NGSS is a big shift. Teachers need to learn new content, figure out how this whole engineering thing relates to science, and develop new unit and lesson plans. How could NGSS possibly make life easier?
The idea that NGSS could make our lives easier came to me during the California State NGSS Rollout #1 Classroom Example lesson on chromatography. I have since done this lesson with high school chemistry students and it made me think back to having my own students do chromatography. I spent lots of time preparing to make sure the experiment went well and achieved the “correct” result. I pre-prepared the solutions and organized and prepped the materials. I re-wrote and re-wrote again the procedure so there was no way a kid could get it wrong. I spent 20 minutes before the lab modeling all of the steps in class, so there was no way to do it wrong. Except that it turns out there were many. Learn More…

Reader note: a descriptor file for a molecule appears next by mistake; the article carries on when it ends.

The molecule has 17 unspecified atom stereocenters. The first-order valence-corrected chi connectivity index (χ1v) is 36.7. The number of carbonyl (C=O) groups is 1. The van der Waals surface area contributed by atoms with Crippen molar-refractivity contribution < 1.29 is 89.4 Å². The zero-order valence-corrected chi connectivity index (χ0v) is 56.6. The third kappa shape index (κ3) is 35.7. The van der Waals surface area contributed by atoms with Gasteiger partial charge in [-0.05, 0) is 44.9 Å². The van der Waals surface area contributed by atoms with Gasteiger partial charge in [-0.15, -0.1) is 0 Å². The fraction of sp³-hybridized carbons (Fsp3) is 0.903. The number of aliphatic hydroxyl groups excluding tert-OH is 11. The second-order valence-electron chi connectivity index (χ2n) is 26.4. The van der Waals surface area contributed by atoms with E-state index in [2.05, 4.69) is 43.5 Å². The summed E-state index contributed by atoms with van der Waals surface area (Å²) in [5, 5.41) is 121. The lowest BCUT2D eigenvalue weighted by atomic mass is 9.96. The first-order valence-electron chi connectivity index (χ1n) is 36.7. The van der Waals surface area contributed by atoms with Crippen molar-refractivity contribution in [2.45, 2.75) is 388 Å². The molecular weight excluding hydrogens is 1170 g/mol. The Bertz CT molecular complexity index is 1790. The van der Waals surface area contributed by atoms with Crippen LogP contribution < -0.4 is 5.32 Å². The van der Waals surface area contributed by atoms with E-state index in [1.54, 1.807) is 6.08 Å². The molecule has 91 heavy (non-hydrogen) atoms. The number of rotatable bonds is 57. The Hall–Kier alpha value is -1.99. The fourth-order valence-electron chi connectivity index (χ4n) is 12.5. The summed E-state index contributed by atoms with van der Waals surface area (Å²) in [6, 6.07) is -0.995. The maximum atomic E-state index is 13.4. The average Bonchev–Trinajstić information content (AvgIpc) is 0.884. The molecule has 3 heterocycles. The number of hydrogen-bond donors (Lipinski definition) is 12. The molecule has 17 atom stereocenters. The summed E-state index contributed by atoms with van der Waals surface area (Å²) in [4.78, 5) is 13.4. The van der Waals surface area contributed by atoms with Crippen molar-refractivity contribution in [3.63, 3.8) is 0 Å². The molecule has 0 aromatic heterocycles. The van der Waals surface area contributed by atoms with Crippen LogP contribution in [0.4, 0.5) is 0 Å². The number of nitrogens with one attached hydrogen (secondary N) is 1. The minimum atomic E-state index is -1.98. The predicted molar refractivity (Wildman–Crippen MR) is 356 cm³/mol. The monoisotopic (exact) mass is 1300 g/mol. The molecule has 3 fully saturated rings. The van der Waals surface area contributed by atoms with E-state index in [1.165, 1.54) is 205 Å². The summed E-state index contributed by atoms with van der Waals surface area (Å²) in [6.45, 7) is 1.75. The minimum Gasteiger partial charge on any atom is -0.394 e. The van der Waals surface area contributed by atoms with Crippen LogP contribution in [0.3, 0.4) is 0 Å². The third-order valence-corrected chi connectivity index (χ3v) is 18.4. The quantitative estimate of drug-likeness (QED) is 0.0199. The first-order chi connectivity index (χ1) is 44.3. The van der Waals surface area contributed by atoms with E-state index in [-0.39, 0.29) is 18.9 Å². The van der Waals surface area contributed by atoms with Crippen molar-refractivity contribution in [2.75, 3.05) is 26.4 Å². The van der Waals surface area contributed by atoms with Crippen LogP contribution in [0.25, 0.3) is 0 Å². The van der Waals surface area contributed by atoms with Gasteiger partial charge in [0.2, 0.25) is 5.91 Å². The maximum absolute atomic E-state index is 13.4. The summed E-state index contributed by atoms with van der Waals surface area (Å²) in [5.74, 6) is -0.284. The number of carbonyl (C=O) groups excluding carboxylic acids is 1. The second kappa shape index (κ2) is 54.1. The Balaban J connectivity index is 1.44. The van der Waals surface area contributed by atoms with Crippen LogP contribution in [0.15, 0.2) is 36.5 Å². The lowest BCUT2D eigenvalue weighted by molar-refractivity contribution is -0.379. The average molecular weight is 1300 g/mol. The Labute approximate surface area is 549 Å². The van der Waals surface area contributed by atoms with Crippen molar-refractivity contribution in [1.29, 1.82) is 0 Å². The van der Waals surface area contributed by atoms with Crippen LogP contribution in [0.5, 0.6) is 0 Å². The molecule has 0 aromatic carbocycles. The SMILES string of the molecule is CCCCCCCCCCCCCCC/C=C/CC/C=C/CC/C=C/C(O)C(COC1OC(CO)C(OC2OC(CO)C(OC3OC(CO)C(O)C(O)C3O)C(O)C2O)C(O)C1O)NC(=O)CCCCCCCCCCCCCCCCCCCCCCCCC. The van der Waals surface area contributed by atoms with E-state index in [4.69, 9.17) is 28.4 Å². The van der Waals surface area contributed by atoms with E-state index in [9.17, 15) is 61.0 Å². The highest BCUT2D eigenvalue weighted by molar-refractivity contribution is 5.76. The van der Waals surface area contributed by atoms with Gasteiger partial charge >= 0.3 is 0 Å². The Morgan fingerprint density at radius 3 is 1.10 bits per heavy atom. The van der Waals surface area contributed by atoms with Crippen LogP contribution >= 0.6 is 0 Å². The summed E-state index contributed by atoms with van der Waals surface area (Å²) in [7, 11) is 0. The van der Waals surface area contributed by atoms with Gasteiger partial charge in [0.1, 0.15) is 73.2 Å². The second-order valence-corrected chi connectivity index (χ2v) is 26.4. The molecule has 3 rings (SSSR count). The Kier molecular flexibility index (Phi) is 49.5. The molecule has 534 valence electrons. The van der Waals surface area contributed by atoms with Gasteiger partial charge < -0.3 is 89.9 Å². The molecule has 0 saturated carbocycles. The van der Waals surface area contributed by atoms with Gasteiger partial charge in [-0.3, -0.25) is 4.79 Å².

Posted: Tuesday, September 20th, 2016
by Robert C. Victor. Twilight sky maps by Robert D. Miller. Graph of evening planet setting times by Dr. Jeffrey L. Hunt
Our evening twilight chart for September, depicting the sky about 40 minutes after sunset from SoCal, shows brilliant Venus remaining low, creeping from W to WSW and gaining a little altitude as the month progresses. Its close encounter within 2.5° N of Spica on Sept. 18 is best seen with binoculars to catch the star low in bright twilight. The brightest stars in the evening sky are golden Arcturus descending in the west, and blue-white Vega passing just north of overhead. Look for Altair and Deneb completing the Summer Triangle with Vega. The triangle of Mars-Saturn-Antares expands as Mars seems to hold nearly stationary in SSW as the month progresses, while Saturn and Antares slink off to the SW. Learn More…